Methylation of the promoter regions of CpG-rich sites in genes is the major mechanism for the silencing of many genes in tumors. Methylation of the key apoptosis-related gene caspase 8 (CASP8) has been reported in some childhood tumors and in neuroendocrine lung tumors. We examined the methylation status of 181 pediatric tumors and found frequent methylation in rhabdomyosarcomas (83%), medulloblastomas (81%), retinoblastomas (59%), and neuroblastomas (52%). Methylation frequencies were low in Wilms' tumors (19%) and absent in hepatoblastomas, acute leukemias, osteosarcomas, Ewing's sarcomas, and ganglioneuromas and in normal tissues. Methylation of CASP8 and the tumor suppressor gene RASSFIA were highly significantly correlated in all tumor types by both the X2 and the Fisher's exact tests (P < 0.0001 for both tests). Because the region of the gene examined by us and others is not located in the promoter region and lacks features of a CpG island, we explored the relationship between methylation and gene silencing in detail using 23 pediatric tumor cell lines. Studies included relating the methylation of the region to gene expression at mRNA and protein levels, enzymatic assays of gene function, clonal analysis of PCR amplicons of the region, and exposure to a demethylating agent. These studies indicated that methylation correlated with the loss of gene function in most cases; however, other mechanisms of gene inactivation were present in some cases. Posttranscriptional inactivation of the closely related gene caspase 10 was present in many cell lines. Our results suggest that deregulation of the death receptor pathway to apoptosis is frequent in many types of pediatric tumors and their cell lines.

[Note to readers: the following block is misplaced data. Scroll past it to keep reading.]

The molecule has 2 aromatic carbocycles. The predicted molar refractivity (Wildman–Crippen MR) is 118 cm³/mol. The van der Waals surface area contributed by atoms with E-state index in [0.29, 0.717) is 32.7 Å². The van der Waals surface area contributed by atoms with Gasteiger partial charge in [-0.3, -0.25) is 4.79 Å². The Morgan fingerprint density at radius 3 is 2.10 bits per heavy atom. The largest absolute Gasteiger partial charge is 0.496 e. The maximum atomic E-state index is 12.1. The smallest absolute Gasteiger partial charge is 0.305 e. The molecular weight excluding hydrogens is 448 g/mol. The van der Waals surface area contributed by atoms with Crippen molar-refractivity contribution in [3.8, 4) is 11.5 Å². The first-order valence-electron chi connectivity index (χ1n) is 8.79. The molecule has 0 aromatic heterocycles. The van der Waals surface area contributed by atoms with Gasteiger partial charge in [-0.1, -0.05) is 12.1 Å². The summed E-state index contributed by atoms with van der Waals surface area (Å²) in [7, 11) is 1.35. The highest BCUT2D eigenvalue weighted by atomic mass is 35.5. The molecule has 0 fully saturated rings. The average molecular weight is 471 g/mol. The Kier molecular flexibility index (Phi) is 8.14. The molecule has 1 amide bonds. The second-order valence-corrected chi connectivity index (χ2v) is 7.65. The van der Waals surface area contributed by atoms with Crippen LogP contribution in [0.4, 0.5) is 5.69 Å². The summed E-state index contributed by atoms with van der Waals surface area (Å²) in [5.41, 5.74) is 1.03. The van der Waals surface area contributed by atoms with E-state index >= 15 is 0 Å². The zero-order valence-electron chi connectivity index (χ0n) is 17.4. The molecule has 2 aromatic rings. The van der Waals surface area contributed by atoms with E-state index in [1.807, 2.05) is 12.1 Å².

|Original language||English (US)|
|Number of pages||5|
|State||Published - Oct 15 2002|
ASJC Scopus subject areas
- Cancer Research